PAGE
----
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The Pickwick Papers 210







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with increased violence; and, throwing himself back in his easy-chair, coughed dubiously. These tokens of the Serjeants presentiments on the subject, slight as they were, were not lost on Mr. Pickwick. He settled the spectacles, through which he had attentively regarded such demonstrations of the barristers feelings as he had permitted himself to exhibit, more firmly on his nose; and said with great energy, and in utter disregard of all Mr. Perkers admonitory winkings and frownings-- My wishing to wait upon you, for such a purpose as this, Sir, appears, I have no doubt, to a gentleman who sees so much of these matters as you must necessarily do, a very extraordinary circumstance. The Serjeant tried to look gravely at the fire, but the smile came back again. Gentlemen of your profession, Sir, continued Mr. Pickwick, see the worst side of human nature. All its disputes, all its ill-will and bad blood, rise up before you. You know from your experience of juries (I mean no disparagement to you, or them) how much depends upon effect; and you are apt to attribute to others, a desire to use, for purposes of deception and Self-interest, the very instruments which you, in pure honesty and honour of purpose, and with a laudable desire to do your utmost for your client, know the temper and worth of so well, from constantly employing them yourselves. I really believe that to this circumstance may be attributed the vulgar but very general notion of your being, as a body, suspicious, distrustful, and over-cautious. Conscious as I am, sir, of the disadvantage of making such a declaration to you, under such circumstances, I have come here, because I wish you distinctly to understand, as my friend Mr. Perker has said, that I am innocent of the falsehood laid to my charge; and although I am very well aware of the inestimable value of your assistance, Sir, I must beg to add, that unless you sincerely believe this, I would rather be deprived of the aid of your talents than have the advantage of them. Long before the close of this address, which we are bound to say was of a very prosy character for Mr. Pickwick, the Serjeant had relapsed into a state of abstraction. After some minutes, however, during which he had reassumed his pen, he appeared to be again aware of the presence of his clients; raising his head from the paper, he said, rather snappishly-- Who is with me in this case? Mr. Phunky, Serjeant Snubbin, replied the attorney. Phunky--Phunky, said the Serjeant, I never heard the name before. He must be a very young man. Yes, he is a very young man, replied the attorney. He was only called the other day. Let me see--he has not been at the Bar eight years yet. Ah, I thought not, said the Serjeant, in that sort of pitying tone in which ordinary folks would speak of a very helpless little child. Mr. Mallard, send round to Mr.--Mr.-- Phunkys-- Holborn Court, Grays Inn, interposed Perker. (Holborn Court, by the bye, is South Square now.) Mr. Phunky, and say I should be glad if hed step here, a moment. Mr. Mallard departed to execute his commission; and Serjeant Snubbin relapsed into abstraction until Mr. Phunky himself was introduced. Although an infant barrister, he was a full-grown man. He had a very nervous manner, and a painful hesitation in his speech; it did not appear to be a natural defect, but seemed rather the result of timidity, arising from the consciousness of being kept down by want of means, or interest, or connection, or impudence, as the case might be. He was overawed by the Serjeant, and profoundly courteous to the attorney. I have not had the pleasure of seeing you before, Mr. Phunky, said Serjeant Snubbin, with haughty condescension. Mr. Phunky bowed. He HAD had the pleasure of seeing the Serjeant, and of envying him too, with all a poor mans envy, for eight years and a quarter. You are with me in this case, I understand? said the Serjeant. If Mr. Phunky had been a rich man, he would have instantly sent for his clerk to remind him; if he had been a wise one, he would have applied his forefinger to his forehead, and endeavoured to recollect, whether, in the multiplicity of his engagements, he had undertaken this one or not; but as he was neither rich nor wise (in this sense, at all events) he turned red, and bowed. Have you read the papers, Mr. Phunky? inquired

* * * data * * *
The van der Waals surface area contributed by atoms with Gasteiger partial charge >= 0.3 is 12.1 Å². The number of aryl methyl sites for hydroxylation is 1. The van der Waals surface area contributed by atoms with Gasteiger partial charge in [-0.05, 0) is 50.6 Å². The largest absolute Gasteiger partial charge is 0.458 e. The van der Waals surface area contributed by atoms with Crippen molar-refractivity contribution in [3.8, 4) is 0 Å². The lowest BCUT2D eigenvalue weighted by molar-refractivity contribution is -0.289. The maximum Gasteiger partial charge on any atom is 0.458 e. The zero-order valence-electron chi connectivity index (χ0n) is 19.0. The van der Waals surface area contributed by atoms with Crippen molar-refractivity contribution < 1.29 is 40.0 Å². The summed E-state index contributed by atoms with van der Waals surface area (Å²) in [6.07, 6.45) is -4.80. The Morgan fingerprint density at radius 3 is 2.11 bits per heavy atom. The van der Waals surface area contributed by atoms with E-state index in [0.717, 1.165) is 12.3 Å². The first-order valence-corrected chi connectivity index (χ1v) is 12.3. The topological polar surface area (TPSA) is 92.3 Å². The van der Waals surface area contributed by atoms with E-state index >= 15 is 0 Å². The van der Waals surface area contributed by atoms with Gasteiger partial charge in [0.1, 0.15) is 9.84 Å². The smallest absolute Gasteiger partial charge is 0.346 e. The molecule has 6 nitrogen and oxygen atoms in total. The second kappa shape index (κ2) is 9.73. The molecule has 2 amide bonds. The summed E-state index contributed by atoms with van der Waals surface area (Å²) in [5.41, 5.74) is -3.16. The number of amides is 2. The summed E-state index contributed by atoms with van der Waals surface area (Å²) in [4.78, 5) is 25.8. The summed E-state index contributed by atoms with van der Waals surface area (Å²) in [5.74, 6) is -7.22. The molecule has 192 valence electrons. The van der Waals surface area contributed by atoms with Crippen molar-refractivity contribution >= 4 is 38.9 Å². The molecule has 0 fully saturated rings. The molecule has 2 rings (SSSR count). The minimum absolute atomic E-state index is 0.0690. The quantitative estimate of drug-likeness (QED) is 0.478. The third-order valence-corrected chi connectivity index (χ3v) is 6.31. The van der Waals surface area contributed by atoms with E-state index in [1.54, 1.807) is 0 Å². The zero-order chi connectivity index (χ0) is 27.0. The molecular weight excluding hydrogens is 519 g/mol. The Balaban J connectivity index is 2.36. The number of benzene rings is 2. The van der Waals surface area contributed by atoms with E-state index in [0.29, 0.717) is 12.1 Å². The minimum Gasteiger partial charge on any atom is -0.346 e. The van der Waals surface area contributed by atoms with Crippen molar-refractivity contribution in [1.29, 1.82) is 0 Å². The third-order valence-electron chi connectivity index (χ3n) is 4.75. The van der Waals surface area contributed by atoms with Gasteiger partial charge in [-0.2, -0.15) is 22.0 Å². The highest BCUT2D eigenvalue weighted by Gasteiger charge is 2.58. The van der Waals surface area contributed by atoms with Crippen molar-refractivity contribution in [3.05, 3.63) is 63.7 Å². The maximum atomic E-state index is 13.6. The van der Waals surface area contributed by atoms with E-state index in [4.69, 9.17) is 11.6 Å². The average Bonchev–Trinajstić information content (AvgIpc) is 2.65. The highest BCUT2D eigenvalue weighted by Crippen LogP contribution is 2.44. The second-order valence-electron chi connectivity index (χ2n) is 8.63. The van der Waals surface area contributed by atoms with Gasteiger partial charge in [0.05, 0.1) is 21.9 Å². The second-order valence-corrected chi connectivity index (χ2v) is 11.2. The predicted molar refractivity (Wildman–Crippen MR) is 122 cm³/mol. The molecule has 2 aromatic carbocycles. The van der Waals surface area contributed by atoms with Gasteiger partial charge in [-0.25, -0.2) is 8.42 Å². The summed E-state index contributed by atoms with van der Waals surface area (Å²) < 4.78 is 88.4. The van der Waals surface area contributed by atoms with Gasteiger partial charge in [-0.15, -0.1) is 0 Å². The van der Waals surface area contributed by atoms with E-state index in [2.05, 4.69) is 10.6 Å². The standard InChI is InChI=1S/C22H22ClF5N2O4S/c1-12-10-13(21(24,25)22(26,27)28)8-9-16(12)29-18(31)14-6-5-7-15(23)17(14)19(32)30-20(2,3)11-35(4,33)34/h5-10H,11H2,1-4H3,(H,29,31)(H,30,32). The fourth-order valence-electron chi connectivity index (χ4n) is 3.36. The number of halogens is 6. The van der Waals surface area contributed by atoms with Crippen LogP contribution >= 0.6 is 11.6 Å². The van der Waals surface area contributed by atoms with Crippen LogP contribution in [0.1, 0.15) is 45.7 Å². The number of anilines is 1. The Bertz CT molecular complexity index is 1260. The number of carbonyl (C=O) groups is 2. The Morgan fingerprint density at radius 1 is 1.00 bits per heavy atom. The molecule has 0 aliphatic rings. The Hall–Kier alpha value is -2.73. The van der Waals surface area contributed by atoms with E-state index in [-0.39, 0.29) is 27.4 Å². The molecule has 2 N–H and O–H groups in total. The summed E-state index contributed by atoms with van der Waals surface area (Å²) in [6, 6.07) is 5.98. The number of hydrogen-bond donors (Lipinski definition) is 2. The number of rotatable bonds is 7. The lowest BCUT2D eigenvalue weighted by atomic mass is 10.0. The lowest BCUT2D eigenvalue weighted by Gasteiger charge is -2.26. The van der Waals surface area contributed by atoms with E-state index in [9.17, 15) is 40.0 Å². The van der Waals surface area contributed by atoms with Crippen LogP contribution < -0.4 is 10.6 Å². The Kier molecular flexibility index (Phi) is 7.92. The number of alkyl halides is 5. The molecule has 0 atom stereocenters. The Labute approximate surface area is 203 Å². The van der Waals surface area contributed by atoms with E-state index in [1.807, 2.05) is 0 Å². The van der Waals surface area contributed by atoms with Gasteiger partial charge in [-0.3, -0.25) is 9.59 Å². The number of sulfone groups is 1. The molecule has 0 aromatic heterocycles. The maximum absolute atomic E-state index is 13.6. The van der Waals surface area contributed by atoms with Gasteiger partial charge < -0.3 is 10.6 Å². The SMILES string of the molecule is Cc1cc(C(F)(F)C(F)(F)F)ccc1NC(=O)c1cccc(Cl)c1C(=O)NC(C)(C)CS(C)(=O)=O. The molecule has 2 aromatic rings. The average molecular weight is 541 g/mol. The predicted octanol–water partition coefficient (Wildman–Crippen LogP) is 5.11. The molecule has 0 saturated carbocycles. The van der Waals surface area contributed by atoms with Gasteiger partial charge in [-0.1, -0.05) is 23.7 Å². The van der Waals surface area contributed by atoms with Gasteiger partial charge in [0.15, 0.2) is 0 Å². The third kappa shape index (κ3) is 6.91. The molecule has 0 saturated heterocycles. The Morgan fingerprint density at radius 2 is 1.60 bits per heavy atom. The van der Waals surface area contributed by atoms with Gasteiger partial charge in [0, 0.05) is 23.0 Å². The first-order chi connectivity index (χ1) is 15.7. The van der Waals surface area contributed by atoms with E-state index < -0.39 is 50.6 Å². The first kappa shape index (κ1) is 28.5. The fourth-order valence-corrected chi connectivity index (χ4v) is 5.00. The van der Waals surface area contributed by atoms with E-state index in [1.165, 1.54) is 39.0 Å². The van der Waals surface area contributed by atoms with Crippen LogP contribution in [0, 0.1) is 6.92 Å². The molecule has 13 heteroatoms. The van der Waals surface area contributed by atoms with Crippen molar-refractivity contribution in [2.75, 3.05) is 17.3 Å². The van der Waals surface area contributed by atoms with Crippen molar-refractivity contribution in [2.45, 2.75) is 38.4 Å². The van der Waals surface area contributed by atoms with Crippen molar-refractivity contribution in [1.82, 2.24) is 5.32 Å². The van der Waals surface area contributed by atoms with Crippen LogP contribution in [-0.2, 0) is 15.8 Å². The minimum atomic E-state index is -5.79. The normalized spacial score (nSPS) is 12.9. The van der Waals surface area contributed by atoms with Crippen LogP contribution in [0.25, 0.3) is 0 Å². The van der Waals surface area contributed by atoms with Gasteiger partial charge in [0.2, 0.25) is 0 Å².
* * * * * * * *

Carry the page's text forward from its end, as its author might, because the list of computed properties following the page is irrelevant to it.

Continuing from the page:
The Pickwick Papers page 209        The Pickwick Papers page 211